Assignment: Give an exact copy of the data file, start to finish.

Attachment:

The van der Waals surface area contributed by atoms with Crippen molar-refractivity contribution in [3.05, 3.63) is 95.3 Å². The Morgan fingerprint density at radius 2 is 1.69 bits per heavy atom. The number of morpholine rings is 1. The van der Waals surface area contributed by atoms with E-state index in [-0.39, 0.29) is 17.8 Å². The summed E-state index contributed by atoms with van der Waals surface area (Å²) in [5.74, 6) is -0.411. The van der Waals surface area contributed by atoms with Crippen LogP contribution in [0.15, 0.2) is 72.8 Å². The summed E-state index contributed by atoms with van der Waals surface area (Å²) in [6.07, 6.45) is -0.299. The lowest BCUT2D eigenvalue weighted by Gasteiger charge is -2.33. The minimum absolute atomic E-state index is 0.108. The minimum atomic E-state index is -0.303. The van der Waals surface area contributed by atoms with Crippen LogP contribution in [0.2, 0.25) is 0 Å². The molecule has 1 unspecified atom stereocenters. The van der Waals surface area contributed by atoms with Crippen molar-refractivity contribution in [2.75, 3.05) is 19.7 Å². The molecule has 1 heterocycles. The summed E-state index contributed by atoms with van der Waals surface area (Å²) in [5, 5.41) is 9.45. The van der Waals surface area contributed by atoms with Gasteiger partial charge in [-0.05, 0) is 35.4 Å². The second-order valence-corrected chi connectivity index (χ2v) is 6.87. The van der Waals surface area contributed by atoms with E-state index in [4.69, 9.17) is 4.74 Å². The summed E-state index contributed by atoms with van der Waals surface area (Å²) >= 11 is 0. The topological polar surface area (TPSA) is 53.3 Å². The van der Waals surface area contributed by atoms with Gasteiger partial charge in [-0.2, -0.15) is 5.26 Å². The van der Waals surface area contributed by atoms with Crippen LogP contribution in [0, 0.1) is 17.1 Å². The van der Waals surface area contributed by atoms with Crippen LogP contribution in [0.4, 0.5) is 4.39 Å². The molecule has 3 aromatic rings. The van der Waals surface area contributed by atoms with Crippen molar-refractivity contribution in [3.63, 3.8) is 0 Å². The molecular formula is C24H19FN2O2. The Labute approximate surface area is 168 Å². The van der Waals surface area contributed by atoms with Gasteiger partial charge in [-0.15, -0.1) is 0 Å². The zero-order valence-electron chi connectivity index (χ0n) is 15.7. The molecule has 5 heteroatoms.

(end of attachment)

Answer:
The van der Waals surface area contributed by atoms with Crippen molar-refractivity contribution in [3.05, 3.63) is 95.3 Å². The Morgan fingerprint density at radius 2 is 1.69 bits per heavy atom. The number of morpholine rings is 1. The van der Waals surface area contributed by atoms with E-state index in [-0.39, 0.29) is 17.8 Å². The summed E-state index contributed by atoms with van der Waals surface area (Å²) in [5.74, 6) is -0.411. The van der Waals surface area contributed by atoms with Crippen LogP contribution in [0.15, 0.2) is 72.8 Å². The summed E-state index contributed by atoms with van der Waals surface area (Å²) in [6.07, 6.45) is -0.299. The lowest BCUT2D eigenvalue weighted by Gasteiger charge is -2.33. The minimum absolute atomic E-state index is 0.108. The minimum atomic E-state index is -0.303. The van der Waals surface area contributed by atoms with Crippen LogP contribution in [0.2, 0.25) is 0 Å². The molecule has 1 unspecified atom stereocenters. The van der Waals surface area contributed by atoms with Crippen molar-refractivity contribution in [2.75, 3.05) is 19.7 Å². The molecule has 1 heterocycles. The summed E-state index contributed by atoms with van der Waals surface area (Å²) in [5, 5.41) is 9.45. The van der Waals surface area contributed by atoms with Gasteiger partial charge in [-0.05, 0) is 35.4 Å². The second-order valence-corrected chi connectivity index (χ2v) is 6.87. The van der Waals surface area contributed by atoms with E-state index in [4.69, 9.17) is 4.74 Å². The summed E-state index contributed by atoms with van der Waals surface area (Å²) >= 11 is 0. The topological polar surface area (TPSA) is 53.3 Å². The van der Waals surface area contributed by atoms with Gasteiger partial charge in [-0.2, -0.15) is 5.26 Å². The van der Waals surface area contributed by atoms with Crippen LogP contribution in [0, 0.1) is 17.1 Å². The van der Waals surface area contributed by atoms with Crippen LogP contribution in [0.4, 0.5) is 4.39 Å². The molecule has 3 aromatic rings. The van der Waals surface area contributed by atoms with Crippen molar-refractivity contribution in [3.63, 3.8) is 0 Å². The molecular formula is C24H19FN2O2. The Labute approximate surface area is 168 Å². The van der Waals surface area contributed by atoms with Gasteiger partial charge in [-0.15, -0.1) is 0 Å². The zero-order valence-electron chi connectivity index (χ0n) is 15.7. The molecule has 5 heteroatoms.